There are a lot of people who live in fear of their phones. Doctors, EMT’s, firefighters, and pastors all know that in a moment, their phone could change their day or week. Maybe it’s a car accident they need to get to quickly. Maybe it’s the hospital calling them in for an urgent case. Or maybe it’s a family member calling to let you know that someone died. I received one of those phone calls on Memorial Day, laced with tragic irony – a soldier had killed themselves, and now I, as the chaplain have to “do my thing”.
The thing that frightens me, the thing that I want to process “out loud”, is just how comfortable I am with these situations. People tell me all the time that they have no idea what to do or say in these moments. That’s not my problem. My problem is that it begins to feel scripted or rote. My problem seems to be how comfortable I am talking about death, grief, and suicide. It feels strangely familiar. Continue reading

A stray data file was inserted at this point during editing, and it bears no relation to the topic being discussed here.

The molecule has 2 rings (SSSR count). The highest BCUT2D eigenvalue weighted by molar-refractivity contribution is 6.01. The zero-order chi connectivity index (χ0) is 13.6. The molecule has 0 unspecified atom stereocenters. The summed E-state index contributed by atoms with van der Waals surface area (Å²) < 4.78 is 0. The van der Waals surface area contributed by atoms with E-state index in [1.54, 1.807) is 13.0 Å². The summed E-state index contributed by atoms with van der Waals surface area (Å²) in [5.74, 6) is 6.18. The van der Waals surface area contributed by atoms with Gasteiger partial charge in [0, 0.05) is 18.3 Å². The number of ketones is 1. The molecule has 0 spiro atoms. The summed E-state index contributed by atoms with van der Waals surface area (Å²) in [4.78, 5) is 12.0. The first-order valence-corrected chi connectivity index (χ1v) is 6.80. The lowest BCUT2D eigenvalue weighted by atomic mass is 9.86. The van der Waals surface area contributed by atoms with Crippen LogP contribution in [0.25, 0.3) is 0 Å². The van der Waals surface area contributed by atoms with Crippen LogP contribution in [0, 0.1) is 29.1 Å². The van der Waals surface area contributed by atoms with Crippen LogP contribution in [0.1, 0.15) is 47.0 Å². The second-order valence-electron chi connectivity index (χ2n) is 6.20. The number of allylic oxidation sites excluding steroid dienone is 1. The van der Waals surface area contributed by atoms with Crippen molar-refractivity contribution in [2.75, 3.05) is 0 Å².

I’ve gotten a lot of questions from people about what it’s like being in the Army. There’s an air of mystery and lore around what being a uniformed service member is like. In college, for example, I had to spend every Fall semester telling dozens of curious students that I had not, in fact, gone to basic training, nor was I an expert marksmen. I also wasn’t Jason Bourne in the flesh, capable of using any and everything as a lethal weapon. I was just a student who had learned some fun stuff, but more really boring stuff. (By my senior year, I was completely okay with letting them think I was a Green Beret-Ninja hybrid who could kill them with a paper plate since that meant fewer questions).
Being a vet (soldier, sailor, airmen, marine, or coastie) is difficult to explain. The best illustration I can come up with is that being in the military is like having a roommate who follows you everywhere, and does some weird things at weird times. Oh, and that roommate lives in your thoughts, and not actually in a spare bedroom.
I’ve named my roommate ‘Joe’.